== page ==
Home > Publications . Search All . Browse All . Country . Browse PSC Pubs . PSC Report Series

PSC In The News

RSS Feed icon

Surprising findings on what influences unintended pregnancy from Wise, Geronimus and Smock

Recommendations on how to reduce discrimination resulting from ban-the-box policies cite Starr's work

Brian Jacob on NAEP scores: "Michigan is the only state in the country where proficiency rates have actually declined over time."

More News

Highlights

Call for papers: Conference on computational social science, April 2017, U-M

Sioban Harlow honored with 2017 Sarah Goddard Power Award for commitment to women's health

Post-doc fellowship in computational social science for summer or fall 2017, U-Penn

ICPSR Summer Program scholarships to support training in statistics, quantitative methods, research design, and data analysis

More Highlights

Next Brown Bag

Mon, March 13, 2017, noon:
Rachel Best

Barbara A. Anderson photo

Problems in Measuring Ethnic Differences in Mortality in Northern China

Publication Abstract

Anderson, Barbara A., and Brian D. Silver. "Problems in Measuring Ethnic Differences in Mortality in Northern China." PSC Research Report No. 93-277. 4 1993.

This paper examines mortality by ethnic group for Neimenggu and Xinjiang. The analysis is based on individual-level data from the 1990 Chinese Census. Explicit comparisons are made between Mongols and Han in Neimenggu and between Uighurs and Han in Xinjiang. As a preliminary step toward the study of differences in demographic behavior by ethnic group, it is important to examine the accuracy of the data.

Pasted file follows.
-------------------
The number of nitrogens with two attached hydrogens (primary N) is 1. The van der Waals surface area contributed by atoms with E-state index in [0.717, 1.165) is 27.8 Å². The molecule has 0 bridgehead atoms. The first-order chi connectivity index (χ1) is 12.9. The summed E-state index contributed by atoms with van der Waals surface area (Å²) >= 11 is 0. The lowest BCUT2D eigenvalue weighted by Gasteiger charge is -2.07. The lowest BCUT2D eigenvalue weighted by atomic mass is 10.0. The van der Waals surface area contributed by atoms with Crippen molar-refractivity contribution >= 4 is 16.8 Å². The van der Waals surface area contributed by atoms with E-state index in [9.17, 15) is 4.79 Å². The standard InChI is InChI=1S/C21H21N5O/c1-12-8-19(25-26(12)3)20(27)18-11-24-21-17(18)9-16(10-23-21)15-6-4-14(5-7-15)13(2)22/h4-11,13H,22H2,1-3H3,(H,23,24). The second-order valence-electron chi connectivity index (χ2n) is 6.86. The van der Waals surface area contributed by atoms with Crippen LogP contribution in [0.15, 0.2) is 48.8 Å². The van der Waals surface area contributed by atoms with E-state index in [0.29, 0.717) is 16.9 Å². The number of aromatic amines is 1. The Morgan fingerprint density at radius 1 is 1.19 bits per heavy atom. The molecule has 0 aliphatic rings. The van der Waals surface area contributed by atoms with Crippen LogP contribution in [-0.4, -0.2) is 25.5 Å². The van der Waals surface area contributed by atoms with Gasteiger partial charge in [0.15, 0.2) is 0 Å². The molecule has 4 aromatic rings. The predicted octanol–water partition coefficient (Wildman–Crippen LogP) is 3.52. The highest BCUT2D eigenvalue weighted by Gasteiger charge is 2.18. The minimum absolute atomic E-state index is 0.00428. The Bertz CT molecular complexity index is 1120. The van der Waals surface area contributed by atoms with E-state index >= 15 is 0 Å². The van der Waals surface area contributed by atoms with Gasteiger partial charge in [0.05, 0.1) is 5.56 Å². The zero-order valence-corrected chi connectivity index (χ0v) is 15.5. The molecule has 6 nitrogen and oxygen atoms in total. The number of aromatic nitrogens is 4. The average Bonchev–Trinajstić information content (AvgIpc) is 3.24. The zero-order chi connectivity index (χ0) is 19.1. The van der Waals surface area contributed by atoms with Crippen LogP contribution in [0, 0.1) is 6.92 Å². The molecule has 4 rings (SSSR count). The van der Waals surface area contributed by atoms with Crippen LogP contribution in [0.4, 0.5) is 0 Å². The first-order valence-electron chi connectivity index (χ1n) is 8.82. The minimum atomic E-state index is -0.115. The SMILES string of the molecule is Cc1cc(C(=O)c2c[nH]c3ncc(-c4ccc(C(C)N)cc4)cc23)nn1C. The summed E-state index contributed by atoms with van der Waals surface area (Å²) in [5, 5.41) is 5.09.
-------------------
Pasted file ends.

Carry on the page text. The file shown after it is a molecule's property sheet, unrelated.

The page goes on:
A pattern of severe age heaping is found for the population of Xinjiang. The extent of age heaping is much greater for Uighurs than for Han. However, data for Han who have little or no education show a noticeable amount of age heaping.

Mongols and Han have similar reported mortality levels in Neimenggu, and except at very old ages, the mortality data for Neimenggu appear to be plausible. In Xinjiang, Uighurs and Han show a mortality crossover: Uighurs exhibit higher reported mortality rates than Han at younger ages and lower reported mortality rates than Han at older ages. This is similar to the pattern that has been found among traditionally Moslem groups in Soviet Central Asia. It seems that substantial overstatement of age for those alive at the time of the census as well as overstatement of age of those who died contributes to artificially low reported mortality at older ages.

The authors propose further study of the causes of this pattern in order to assess the contribution of underregistration and age misreporting to error in mortality data. Once the process that causes this error is more fully understood, measures can be taken to improve data quality. Then it will be possible to investigate the role of factors such as ethnic group membership, education, and health status in the actual risks of dying.

Browse | Search : All Pubs | Next